Interestingly, the fighting in South Waziristan also drew comment from the global jihadist media apparatus. One group that regularly posts statements from jihadist insurgent groups in Iraq to pro-Al-Qaeda Internet forums, Al-Fajr Media Center, put out a press release in Arabic on March 21 on "what is happening in Waziristan." It claimed dismissively that "the Pakistani Army, its crusader overlords, and their apostate allies over the past five years have been unable to stand up to the holy warriors, whether in North or South Waziristan." Charging that the recent clashes were inspired by Pakistani intelligence agents, the Al-Fajr Media Center claimed that "the fighting is taking place between exiled holy warriors and their allies and some pro-government tribes, or the Pakistani army and intelligence services dressed as tribes." It argued that the combat does not pit Uzbeks against "tribes," as some are saying.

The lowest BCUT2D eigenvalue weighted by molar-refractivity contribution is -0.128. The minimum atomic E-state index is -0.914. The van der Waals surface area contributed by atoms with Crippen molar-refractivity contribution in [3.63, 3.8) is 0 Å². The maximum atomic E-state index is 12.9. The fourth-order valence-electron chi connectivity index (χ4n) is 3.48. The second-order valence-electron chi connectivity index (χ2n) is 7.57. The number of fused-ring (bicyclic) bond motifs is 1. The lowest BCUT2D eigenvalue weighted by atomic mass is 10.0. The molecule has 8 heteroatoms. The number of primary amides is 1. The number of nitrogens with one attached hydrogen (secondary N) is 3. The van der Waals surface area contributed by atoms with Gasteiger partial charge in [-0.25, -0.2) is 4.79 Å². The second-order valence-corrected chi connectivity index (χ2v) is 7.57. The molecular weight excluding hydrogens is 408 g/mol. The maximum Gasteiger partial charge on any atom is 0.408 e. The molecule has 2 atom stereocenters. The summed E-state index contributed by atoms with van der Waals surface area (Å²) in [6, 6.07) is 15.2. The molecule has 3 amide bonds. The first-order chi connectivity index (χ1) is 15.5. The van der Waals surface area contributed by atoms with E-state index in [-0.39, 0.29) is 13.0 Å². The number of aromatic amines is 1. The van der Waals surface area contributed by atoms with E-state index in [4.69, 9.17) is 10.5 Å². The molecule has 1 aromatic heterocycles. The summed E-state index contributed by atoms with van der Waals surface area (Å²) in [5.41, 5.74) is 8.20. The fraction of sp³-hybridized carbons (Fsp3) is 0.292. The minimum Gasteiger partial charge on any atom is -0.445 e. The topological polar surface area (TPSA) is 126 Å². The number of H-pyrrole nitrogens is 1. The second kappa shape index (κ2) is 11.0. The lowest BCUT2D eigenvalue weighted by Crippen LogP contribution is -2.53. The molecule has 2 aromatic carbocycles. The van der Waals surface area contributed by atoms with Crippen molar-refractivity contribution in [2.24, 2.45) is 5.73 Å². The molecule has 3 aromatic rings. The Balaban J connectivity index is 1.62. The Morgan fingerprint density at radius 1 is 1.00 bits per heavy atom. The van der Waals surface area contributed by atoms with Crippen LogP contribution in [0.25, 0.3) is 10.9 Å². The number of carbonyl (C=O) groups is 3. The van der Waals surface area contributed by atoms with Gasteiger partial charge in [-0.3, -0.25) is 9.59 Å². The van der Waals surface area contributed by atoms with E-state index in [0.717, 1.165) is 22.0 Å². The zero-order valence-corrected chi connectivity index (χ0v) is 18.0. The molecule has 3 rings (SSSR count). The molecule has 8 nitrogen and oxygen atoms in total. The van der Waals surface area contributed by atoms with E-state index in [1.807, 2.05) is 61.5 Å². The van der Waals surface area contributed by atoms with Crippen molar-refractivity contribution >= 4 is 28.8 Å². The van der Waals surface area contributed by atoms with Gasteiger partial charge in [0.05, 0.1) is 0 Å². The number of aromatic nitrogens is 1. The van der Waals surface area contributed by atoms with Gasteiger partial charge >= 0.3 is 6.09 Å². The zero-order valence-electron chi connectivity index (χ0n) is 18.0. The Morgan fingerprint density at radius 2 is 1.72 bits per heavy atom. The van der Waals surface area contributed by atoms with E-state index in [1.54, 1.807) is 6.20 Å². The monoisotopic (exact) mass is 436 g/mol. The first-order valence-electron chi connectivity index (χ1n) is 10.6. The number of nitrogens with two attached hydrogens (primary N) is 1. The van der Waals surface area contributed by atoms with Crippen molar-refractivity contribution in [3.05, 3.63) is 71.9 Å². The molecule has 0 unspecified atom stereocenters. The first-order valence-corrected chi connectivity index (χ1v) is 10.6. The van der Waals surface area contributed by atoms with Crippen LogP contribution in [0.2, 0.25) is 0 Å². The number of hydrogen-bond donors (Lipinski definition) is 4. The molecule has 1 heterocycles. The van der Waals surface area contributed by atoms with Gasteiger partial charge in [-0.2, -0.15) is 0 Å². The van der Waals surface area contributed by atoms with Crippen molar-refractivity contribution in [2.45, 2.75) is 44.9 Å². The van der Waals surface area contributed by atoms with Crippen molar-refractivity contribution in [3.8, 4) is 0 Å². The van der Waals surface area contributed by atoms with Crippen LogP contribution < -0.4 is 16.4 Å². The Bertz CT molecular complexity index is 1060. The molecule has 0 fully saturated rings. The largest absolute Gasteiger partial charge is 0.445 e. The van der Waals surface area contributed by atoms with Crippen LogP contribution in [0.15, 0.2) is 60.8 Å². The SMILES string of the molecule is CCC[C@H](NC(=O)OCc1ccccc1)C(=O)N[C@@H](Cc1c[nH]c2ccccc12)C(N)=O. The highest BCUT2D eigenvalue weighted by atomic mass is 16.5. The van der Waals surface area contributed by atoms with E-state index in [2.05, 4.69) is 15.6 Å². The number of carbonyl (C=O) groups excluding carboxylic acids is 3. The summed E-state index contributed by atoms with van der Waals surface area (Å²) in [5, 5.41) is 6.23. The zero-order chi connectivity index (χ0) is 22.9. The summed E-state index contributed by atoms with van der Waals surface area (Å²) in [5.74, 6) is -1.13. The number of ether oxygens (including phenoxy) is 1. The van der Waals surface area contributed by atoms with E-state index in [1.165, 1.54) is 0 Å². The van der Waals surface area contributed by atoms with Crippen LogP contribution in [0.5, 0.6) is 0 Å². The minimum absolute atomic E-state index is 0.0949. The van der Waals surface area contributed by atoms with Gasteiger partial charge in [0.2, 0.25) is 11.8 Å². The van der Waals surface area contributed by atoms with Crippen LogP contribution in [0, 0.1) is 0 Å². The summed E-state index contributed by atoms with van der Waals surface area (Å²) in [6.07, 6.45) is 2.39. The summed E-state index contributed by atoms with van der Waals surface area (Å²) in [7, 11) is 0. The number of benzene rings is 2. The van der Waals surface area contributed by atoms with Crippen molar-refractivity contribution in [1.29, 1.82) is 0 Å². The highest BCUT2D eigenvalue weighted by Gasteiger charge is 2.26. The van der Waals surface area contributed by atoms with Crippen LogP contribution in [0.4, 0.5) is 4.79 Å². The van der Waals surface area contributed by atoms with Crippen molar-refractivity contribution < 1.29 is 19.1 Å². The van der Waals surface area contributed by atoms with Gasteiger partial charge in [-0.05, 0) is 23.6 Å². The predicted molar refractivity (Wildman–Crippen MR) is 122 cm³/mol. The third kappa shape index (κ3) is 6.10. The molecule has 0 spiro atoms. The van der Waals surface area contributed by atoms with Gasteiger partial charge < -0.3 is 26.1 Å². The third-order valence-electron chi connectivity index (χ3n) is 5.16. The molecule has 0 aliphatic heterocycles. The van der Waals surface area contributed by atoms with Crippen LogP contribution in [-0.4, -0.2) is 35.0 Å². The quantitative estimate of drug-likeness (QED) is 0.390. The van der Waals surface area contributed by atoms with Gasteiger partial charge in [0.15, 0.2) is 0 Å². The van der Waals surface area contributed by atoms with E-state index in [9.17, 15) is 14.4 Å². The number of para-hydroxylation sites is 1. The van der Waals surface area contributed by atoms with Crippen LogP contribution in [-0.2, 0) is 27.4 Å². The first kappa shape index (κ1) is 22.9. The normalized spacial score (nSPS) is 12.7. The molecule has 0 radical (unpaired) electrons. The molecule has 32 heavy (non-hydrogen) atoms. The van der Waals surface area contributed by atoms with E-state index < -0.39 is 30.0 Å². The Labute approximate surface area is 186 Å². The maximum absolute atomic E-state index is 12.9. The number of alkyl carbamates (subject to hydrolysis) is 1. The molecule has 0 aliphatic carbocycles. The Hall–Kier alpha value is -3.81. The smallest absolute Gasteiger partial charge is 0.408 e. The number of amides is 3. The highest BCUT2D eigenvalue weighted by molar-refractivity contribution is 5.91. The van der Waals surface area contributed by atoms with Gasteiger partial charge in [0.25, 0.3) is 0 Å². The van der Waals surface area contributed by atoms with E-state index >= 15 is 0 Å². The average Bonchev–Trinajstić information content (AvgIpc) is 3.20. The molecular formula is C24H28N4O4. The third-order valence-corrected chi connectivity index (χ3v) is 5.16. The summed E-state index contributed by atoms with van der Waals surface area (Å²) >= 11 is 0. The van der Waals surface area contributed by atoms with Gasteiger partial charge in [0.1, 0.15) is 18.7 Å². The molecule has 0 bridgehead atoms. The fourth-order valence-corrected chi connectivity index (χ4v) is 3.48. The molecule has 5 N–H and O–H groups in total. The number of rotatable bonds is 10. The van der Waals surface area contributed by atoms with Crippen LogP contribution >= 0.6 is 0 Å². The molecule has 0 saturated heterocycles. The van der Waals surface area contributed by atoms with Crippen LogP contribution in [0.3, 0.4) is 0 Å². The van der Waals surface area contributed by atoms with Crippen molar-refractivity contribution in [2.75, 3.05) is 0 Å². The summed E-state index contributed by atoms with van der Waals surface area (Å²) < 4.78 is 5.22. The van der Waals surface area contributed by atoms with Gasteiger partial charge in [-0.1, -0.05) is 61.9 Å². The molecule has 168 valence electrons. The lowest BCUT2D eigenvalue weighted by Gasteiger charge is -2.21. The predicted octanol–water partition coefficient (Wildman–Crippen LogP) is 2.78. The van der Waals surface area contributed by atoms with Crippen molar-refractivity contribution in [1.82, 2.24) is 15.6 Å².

In sum, reports from Pakistan's tribal areas indicate that while the IMU retains some fighting strength, it is now a bit player in a complex game far removed from the organization's origins in Uzbekistan and its onetime goal of unseating Uzbek President Islam Karimov and establishing an Islamist state in Central Asia's most populous country. Trapped for now in the borderlands between Afghanistan and Pakistan, the IMU is caught up in the shadowboxing between Pakistan's central authorities and the leaders of Waziristan's various Pashtun tribes-- and in the larger efforts of global jihadists to continue their fight in and around Afghanistan.
It may not be the end of the road for the IMU, but it is a road that has led far from home, with few prospects for a return in the foreseeable future.